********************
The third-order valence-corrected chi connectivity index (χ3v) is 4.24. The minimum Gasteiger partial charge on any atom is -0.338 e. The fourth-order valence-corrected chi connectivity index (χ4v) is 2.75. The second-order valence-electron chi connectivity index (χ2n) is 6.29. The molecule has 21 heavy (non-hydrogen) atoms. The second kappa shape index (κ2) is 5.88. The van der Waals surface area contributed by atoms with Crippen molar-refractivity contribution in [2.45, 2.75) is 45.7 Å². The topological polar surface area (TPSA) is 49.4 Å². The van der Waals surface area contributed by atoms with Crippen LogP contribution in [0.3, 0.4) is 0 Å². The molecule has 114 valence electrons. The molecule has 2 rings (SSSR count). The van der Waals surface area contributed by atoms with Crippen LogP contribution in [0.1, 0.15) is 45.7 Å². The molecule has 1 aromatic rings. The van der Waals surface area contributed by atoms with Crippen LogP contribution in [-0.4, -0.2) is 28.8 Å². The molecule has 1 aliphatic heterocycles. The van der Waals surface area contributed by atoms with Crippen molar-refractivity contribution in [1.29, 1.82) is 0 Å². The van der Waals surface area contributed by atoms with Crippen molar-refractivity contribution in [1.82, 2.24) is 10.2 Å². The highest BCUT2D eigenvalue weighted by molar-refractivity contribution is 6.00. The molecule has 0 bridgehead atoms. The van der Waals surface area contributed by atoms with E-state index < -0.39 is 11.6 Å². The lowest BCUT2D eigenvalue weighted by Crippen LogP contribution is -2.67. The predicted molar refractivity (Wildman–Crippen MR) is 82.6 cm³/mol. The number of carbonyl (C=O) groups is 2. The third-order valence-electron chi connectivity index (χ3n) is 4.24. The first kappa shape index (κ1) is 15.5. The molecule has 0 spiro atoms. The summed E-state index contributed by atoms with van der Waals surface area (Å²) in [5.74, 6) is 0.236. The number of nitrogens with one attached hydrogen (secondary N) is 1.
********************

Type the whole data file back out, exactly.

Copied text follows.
The third-order valence-corrected chi connectivity index (χ3v) is 4.24. The minimum Gasteiger partial charge on any atom is -0.338 e. The fourth-order valence-corrected chi connectivity index (χ4v) is 2.75. The second-order valence-electron chi connectivity index (χ2n) is 6.29. The molecule has 21 heavy (non-hydrogen) atoms. The second kappa shape index (κ2) is 5.88. The van der Waals surface area contributed by atoms with Crippen molar-refractivity contribution in [2.45, 2.75) is 45.7 Å². The topological polar surface area (TPSA) is 49.4 Å². The van der Waals surface area contributed by atoms with Crippen LogP contribution in [0.3, 0.4) is 0 Å². The molecule has 114 valence electrons. The molecule has 2 rings (SSSR count). The van der Waals surface area contributed by atoms with Crippen LogP contribution in [0.1, 0.15) is 45.7 Å². The molecule has 1 aromatic rings. The van der Waals surface area contributed by atoms with Crippen LogP contribution in [-0.4, -0.2) is 28.8 Å². The molecule has 1 aliphatic heterocycles. The van der Waals surface area contributed by atoms with Crippen molar-refractivity contribution in [1.29, 1.82) is 0 Å². The van der Waals surface area contributed by atoms with Crippen molar-refractivity contribution in [1.82, 2.24) is 10.2 Å². The highest BCUT2D eigenvalue weighted by molar-refractivity contribution is 6.00. The molecule has 0 bridgehead atoms. The van der Waals surface area contributed by atoms with E-state index < -0.39 is 11.6 Å². The lowest BCUT2D eigenvalue weighted by Crippen LogP contribution is -2.67. The predicted molar refractivity (Wildman–Crippen MR) is 82.6 cm³/mol. The number of carbonyl (C=O) groups is 2. The third-order valence-electron chi connectivity index (χ3n) is 4.24. The first kappa shape index (κ1) is 15.5. The molecule has 0 spiro atoms. The summed E-state index contributed by atoms with van der Waals surface area (Å²) in [5.74, 6) is 0.236. The number of nitrogens with one attached hydrogen (secondary N) is 1.